Stop doing all the heavy lifting – if you need help with a really, really complex problem, help is at hand, perhaps for free, perhaps not. But how everyone from startup entrepreneurs to established corporate citizens are starting to use crowdsourced solutions is moving up into a new sphere of impressive. In 2017, look for levels of crowd leveraging not seen before. For context let’s look at this intriguing case reported on by Wired in 2016. In short, a San Francisco hedge fund guru crowdsourced the development of an AI system (meaning it can learn) for masking (and organizing, and more) the openly shared data he amasses. Thousands of data scientists he never met were employed and paid in digital currency. Which leads us to the subject of encryption.
Encryption can’t get encrypted enough
Allow me to get ultra-geeky here for a moment and introduce you to the concept of quantum cryptography. Because cybersecurity concerns will only escalate given the current geopolitical landscape, experts will push the development of quantum crytopgraphy like never before to make it the de facto technology for superdupersecure (new word for 2017!) communications between really important people. Quantum mechanical principles (such as entanglement – so cool!) will essentially be employed to secure a communication path that makes eavesdropping theoretically impossible. Thereby soundly defeating the nefarious man-in-the-middle attack where a hacker plants him or herself between two communicants and manipulates the message as the communication passes through their concealed system. Because of the enormous security potential here technology development around this framework should be pretty impressive this year (apparently only four companies currently offer commercial quantum key distribution systems – that’s going to change this year!). And so should the carnage wrought by…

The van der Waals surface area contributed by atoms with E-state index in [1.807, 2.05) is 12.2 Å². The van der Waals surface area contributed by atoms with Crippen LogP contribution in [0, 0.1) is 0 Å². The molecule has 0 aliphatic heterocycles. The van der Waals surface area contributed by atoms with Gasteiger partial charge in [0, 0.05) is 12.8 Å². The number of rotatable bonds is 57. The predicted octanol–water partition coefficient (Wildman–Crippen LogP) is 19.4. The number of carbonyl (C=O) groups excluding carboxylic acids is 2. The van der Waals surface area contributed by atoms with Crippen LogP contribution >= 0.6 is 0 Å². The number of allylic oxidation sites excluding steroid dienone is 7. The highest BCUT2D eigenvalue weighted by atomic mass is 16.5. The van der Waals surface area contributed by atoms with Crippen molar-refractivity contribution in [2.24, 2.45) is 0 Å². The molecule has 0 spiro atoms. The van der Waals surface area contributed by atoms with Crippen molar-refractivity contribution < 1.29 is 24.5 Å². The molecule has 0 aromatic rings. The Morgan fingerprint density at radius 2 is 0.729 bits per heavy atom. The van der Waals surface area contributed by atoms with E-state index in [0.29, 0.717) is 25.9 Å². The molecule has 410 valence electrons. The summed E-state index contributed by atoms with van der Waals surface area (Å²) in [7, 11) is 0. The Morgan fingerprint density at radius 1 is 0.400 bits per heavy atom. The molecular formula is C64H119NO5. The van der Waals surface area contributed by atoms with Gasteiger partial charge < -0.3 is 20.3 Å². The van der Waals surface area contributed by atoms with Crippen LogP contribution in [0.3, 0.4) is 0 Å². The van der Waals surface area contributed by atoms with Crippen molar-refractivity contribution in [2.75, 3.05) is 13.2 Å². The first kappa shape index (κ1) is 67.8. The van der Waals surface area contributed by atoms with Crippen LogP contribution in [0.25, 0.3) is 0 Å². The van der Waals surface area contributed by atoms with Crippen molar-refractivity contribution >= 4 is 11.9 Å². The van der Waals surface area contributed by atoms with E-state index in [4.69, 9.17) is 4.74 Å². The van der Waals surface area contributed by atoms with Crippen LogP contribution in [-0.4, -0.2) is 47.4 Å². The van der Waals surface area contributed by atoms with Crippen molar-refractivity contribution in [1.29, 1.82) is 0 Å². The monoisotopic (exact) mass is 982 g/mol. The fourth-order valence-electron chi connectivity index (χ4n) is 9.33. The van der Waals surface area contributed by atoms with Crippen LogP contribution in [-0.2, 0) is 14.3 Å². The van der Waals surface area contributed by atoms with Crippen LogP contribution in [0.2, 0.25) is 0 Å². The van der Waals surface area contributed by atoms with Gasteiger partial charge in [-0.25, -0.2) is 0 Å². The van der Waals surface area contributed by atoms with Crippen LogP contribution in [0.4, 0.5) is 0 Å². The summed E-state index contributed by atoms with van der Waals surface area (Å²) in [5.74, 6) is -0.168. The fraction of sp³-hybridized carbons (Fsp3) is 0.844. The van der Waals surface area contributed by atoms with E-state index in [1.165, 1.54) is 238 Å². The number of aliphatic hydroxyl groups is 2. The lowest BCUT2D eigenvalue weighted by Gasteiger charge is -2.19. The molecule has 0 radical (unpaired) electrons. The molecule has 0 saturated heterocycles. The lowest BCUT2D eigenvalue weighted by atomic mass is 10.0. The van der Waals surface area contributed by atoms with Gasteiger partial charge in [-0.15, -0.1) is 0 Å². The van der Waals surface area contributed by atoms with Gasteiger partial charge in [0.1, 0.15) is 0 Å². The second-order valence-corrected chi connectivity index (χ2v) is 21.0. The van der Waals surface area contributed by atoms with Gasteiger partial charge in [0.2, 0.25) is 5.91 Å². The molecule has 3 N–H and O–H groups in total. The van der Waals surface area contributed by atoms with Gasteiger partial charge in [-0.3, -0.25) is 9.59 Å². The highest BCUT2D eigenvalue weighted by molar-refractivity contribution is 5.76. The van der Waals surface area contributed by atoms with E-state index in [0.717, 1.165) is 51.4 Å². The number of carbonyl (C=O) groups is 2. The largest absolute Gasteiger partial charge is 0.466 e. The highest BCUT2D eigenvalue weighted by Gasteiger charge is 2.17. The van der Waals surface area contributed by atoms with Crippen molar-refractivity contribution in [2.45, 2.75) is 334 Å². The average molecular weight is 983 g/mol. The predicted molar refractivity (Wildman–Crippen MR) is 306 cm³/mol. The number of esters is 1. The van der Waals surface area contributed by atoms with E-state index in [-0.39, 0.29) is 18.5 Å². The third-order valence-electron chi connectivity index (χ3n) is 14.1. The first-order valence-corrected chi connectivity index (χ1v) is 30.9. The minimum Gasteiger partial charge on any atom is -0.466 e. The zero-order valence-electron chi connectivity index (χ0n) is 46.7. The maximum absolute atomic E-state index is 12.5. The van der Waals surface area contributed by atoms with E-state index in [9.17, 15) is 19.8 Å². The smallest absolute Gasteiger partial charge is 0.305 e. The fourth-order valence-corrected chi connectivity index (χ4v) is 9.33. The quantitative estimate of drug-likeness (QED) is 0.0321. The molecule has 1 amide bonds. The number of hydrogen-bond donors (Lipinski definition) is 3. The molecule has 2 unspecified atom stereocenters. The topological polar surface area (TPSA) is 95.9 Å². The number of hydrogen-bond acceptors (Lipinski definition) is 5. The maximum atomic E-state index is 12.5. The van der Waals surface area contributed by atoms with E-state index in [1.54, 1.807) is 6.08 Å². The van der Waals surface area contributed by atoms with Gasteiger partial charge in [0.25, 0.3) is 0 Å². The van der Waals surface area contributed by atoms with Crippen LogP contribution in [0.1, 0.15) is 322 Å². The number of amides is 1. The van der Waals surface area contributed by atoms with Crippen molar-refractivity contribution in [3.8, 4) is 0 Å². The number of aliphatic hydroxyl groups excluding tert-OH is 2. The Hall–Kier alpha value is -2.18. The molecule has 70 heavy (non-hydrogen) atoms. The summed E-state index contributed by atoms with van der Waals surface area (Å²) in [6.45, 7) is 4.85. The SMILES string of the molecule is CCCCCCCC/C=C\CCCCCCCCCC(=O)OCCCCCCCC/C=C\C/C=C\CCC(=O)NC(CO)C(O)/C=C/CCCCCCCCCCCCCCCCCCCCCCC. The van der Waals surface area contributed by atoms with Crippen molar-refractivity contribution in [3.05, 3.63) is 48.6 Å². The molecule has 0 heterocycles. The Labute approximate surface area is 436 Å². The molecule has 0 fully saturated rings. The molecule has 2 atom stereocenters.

IoT/DoS: THE marriage made in hell
…the Internet of Things (IoT) botnets harnessed to decimate through Denial of Service Attacks (DoS) any target/s the botnet owner desires. Whoo-boy did things get crazy here at the end of 2016! Look, your smart cars and headphones and refrigerators and toilets and hair combs that are now Internet-enabled are also typically not shipped to you with appropriate security measures in place – and they’re not advising you to put them in place, right? In short, these IoT devices are vulnerable to being woven together into a zombie network that can be used to overwhelm hacker target networks with tsunamis of data requests. Thing is, these botnets have grown exponentially in power. Mirai was the malware used to create one of the largest botnets last year, and Mirai, unfortunately, is starting to get serious competition according to Ars Technica. In 2017 securing your devices and hardening your firewalls should be top priorities both in the office and at home, because these botnets are only going to grow as IoT flourishes around the world, allowing for larger and larger networks to emerge. Or maybe don’t buy a refrigerator for browsing the net – c’mon people!
Those are my predictions. And if you feel compelled to share your thoughts, I’d be happy to hear them. You can contact me at firstname.lastname@example.org. May you have a productive and safe 2017!